Photo Courtesy of Appalachian Voices
A study published today in the Proceedings of the National Academy of Sciences found the presence of chemicals used to extract natural gas through the controversial method of fracking in the drinking water of three private residences in Pennsylvania.
“This is the first case published with a complete story showing organic compounds attributed to shale gas development found in a homeowner’s well,” Susan Brantley, one of the study’s authors and a geoscientist from Pennsylvania State University, told the New York Times.
The study seems to support the argument of fracking opponents who have long maintained that chemicals used during the hydraulic fracturing process pose a significant risk to nearby groundwater deposits.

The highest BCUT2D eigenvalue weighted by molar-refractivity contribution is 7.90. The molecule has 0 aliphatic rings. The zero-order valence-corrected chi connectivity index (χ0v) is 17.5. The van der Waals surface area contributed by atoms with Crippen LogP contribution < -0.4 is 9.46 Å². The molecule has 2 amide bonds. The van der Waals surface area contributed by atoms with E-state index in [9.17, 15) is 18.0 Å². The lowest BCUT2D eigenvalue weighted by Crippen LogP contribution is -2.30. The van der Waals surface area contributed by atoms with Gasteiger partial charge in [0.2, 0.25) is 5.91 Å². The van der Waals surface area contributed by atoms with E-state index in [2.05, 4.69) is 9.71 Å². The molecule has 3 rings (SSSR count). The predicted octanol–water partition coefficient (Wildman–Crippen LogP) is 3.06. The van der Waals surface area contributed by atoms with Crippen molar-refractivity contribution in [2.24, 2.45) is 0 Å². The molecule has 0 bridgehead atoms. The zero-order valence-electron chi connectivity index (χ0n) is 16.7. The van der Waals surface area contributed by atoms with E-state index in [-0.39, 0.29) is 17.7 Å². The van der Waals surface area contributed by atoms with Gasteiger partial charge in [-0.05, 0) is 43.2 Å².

According to the study, one of the chemicals that turned up in the Pennsylvania drinking water as 2-Butoxyethanol or 2BE. This compound is commonly used in cosmetics and paints and is known to cause tumors in rodents, though the amount detected by the study was within safety standards.
Fracking industry officials are standing by previous statements, saying that fracking poses no real risk to ground water because the chemical injection process it utilizes takes place nearly a thousand feet underground. As for the study, fracking officials say that it offers no proof that the detected chemicals actually came from nearby fracking wells.
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